New Economics Papers
on Efficiency and Productivity
Issue of 2007‒04‒14
thirteen papers chosen by

  1. An Analysis of Hospital Efficiency and Productivity Growth Using the Luenberger Productivity Indicator By Carlos Pestana Barros; António Gomes de Menezes; José Cabral Vieira; Nicolas Peypoch; Bernardin Solonandrasana
  2. Can Measurement Error Explain the Weakness of Productivity Growth in the Canadian Construction Industry? By Peter Harrison
  3. The Effect of Imports and Exports on Total Factor Productivity in Korea By Sangho KIM; Hyunjoon LIM; Donghyun PARK
  4. Market access and the evolution of within plant productivity in Chile By Maria Bas; Yvan Ledezma
  5. The Relationship between ICT Investment and Productivity in the Canadian Economy: A Review of the Evidence By Andrew Sharpe
  6. Trade Marks and Performance in UK Firms: Evidence of Schumpeterian Competition through Innovation By Christine Greenhalgh; Mark Rogers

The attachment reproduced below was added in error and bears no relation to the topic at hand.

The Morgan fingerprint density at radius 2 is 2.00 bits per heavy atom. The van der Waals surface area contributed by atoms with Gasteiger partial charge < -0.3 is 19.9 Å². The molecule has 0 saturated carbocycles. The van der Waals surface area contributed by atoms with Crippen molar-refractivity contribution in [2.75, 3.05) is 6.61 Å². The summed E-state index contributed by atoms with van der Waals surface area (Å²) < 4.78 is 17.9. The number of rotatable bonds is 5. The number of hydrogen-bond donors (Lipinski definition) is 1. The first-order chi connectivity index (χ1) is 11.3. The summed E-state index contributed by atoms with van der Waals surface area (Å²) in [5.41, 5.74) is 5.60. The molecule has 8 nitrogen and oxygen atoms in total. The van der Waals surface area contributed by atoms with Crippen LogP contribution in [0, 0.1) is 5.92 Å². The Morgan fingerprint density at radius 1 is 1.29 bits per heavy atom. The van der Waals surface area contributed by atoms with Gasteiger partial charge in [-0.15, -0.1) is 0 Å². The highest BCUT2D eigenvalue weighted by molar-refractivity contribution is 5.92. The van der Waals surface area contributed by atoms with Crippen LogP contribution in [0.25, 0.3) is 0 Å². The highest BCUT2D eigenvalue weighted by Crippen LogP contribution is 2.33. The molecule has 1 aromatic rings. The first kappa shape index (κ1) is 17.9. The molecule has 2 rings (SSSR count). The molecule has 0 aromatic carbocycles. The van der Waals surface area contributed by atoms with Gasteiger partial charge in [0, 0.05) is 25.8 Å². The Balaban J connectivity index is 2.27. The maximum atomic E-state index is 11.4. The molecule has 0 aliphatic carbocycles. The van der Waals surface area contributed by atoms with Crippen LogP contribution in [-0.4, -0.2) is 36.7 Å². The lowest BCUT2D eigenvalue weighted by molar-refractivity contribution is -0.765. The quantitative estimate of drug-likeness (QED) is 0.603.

7. Does Foreign Direct Investment Have Impacts on the Growth in Labor Productivity of Vietnamese Domestic Firms? By Le Thanh THUY
  8. Efficiency measurement in the port industry: A survey of the empirical evidence By Marianela González; Lourdes Trujillo
  9. The Productivity to Paycheck Gap: What the Data Show By Dean Baker
  10. An Econometric Model of Wildfire Suppression Productivity By Mariam Lankoande; Jonathan Yoder
  11. X-efficiency, scale economies, Technological Progress and Competition of Pakistani’s banks By Qayyum, Abdul; Khan, Sajawal
  12. The Relationship between Corporate Governance Indicators and Firm Value: A Case Study of Karachi Stock Exchange By Attiya Y. Javed; Robina Iqbal